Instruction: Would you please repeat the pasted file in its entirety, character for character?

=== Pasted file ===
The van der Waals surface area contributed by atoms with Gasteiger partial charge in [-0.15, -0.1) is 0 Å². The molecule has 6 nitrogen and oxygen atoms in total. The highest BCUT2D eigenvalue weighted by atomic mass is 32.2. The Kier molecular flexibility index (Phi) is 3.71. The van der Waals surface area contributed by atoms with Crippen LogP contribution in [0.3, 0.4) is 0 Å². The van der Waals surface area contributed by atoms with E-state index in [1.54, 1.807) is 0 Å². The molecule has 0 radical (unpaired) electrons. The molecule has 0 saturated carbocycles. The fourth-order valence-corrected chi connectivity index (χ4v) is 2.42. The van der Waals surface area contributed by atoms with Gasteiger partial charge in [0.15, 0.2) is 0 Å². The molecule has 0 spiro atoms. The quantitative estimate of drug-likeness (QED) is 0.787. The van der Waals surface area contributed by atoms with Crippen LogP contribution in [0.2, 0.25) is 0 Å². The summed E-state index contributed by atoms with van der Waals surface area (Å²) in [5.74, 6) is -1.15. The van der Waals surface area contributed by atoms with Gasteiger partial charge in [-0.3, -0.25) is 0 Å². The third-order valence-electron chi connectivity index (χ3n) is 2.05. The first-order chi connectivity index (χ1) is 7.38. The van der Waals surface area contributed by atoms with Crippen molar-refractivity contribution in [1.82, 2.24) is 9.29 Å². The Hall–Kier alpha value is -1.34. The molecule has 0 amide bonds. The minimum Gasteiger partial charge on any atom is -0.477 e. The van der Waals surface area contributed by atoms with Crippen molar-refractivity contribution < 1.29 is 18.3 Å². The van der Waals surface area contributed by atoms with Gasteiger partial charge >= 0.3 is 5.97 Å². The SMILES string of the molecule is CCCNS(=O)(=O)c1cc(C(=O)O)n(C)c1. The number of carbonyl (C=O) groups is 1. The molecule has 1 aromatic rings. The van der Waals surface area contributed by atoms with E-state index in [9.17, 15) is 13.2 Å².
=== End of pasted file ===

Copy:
The van der Waals surface area contributed by atoms with Gasteiger partial charge in [-0.15, -0.1) is 0 Å². The molecule has 6 nitrogen and oxygen atoms in total. The highest BCUT2D eigenvalue weighted by atomic mass is 32.2. The Kier molecular flexibility index (Phi) is 3.71. The van der Waals surface area contributed by atoms with Crippen LogP contribution in [0.3, 0.4) is 0 Å². The van der Waals surface area contributed by atoms with E-state index in [1.54, 1.807) is 0 Å². The molecule has 0 radical (unpaired) electrons. The molecule has 0 saturated carbocycles. The fourth-order valence-corrected chi connectivity index (χ4v) is 2.42. The van der Waals surface area contributed by atoms with Gasteiger partial charge in [0.15, 0.2) is 0 Å². The molecule has 0 spiro atoms. The quantitative estimate of drug-likeness (QED) is 0.787. The van der Waals surface area contributed by atoms with Crippen LogP contribution in [0.2, 0.25) is 0 Å². The summed E-state index contributed by atoms with van der Waals surface area (Å²) in [5.74, 6) is -1.15. The van der Waals surface area contributed by atoms with Gasteiger partial charge in [-0.3, -0.25) is 0 Å². The third-order valence-electron chi connectivity index (χ3n) is 2.05. The first-order chi connectivity index (χ1) is 7.38. The van der Waals surface area contributed by atoms with Crippen molar-refractivity contribution in [1.82, 2.24) is 9.29 Å². The Hall–Kier alpha value is -1.34. The molecule has 0 amide bonds. The minimum Gasteiger partial charge on any atom is -0.477 e. The van der Waals surface area contributed by atoms with Crippen molar-refractivity contribution < 1.29 is 18.3 Å². The van der Waals surface area contributed by atoms with Gasteiger partial charge >= 0.3 is 5.97 Å². The SMILES string of the molecule is CCCNS(=O)(=O)c1cc(C(=O)O)n(C)c1. The number of carbonyl (C=O) groups is 1. The molecule has 1 aromatic rings. The van der Waals surface area contributed by atoms with E-state index in [9.17, 15) is 13.2 Å².